A spokesman for the Rally GB Ltd said it could not comment on individual cases but said it was very disappointed by the incidents of speeding.
Some of the biggest names in world rallying have received fines and road licence bans after being caught speeding during last year's Rally GB. British aces Colin McRae and Richard Burns were among those fined in a Welsh court this morning (Monday).
Daniel Carlsson, Freddy Loix, Kris Meeke and Armin Schwarz all received licence bans after most were caught offending by a speed camera set-up on a two-mile stretch of public road between the rally's service area and the 'shakedown' stage. Those banned will still be able to drive in rallies in the UK but not drive on public roads between special stages, where their co-drivers will have to take over.
McRae and Burns were also given fines for similar speeding offences. In total, 17 competitors were caught during last year's event, based in Cardiff in South Wales.
Loix was fined £1,750 and given a six month ban after being caught seven times at speeds of up to 54mph in the 30mph zone in just one morning.
McRae was caught at 51mph, and fined £150 plus three penalty points. Burns was recorded at 83mph on a dual carriageway. He given three points and fined £150. Those hit the most were…
Daniel Carlsson – banned for six months, fined £800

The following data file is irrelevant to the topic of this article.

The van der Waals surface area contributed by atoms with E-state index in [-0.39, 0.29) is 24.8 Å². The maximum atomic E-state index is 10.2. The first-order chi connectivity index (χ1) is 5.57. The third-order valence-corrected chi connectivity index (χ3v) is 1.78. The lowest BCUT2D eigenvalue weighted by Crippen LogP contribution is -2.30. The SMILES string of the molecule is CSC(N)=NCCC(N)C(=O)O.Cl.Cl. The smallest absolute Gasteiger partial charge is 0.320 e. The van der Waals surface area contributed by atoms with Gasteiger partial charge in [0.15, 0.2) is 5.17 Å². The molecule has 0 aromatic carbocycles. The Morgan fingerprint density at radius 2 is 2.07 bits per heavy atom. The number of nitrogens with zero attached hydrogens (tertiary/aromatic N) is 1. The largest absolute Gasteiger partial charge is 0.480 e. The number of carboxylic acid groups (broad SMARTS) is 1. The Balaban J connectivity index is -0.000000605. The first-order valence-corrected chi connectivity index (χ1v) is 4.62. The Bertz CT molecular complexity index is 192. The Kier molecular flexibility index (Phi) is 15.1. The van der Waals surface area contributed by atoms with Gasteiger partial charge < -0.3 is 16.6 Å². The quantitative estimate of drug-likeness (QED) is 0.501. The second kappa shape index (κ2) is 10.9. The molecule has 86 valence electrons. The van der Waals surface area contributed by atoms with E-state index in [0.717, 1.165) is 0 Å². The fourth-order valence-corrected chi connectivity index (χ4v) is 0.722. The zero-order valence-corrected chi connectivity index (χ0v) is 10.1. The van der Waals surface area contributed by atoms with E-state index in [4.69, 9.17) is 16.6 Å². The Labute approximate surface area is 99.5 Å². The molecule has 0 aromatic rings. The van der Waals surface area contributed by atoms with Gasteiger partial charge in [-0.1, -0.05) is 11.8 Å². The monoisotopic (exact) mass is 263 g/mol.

Freddy Loix – banned for six months, fined £1,750
Kris Meeke – banned for 12 months (had previous points), fined £300
Armin Schwarz – banned for six month, fined £1,000
Others to be fined and given penalty points were Carlos Sainz, Markko Martin, Tommi Makinen, Martin Rowe and Mikko Hirvonen. The roadside cameras picked up over 2,000 offences in all, most of which were spectators who were following the rally.
Magistrates chairman Cliff Jones said: "The area where these offences happened is particularly dangerous for people to exceed the speed limit under any circumstances."
Ironically, the man who invented the road-side speed camera, Maurice Gatsonides, was a former rally driver himself.
Governing body commissions report following speeding fines
Motorsport's governing body, the FIA, says that the spate of prosecutions for speeding on Rally GB could force it to re-examine south Wales' suitability as a venue for the event.
Several British daily newspapers have carried sizeable stories this morning, outlining how a host of world rally stars received fines and even driving bans yesterday on the basis of offences committed during last year's running of the event.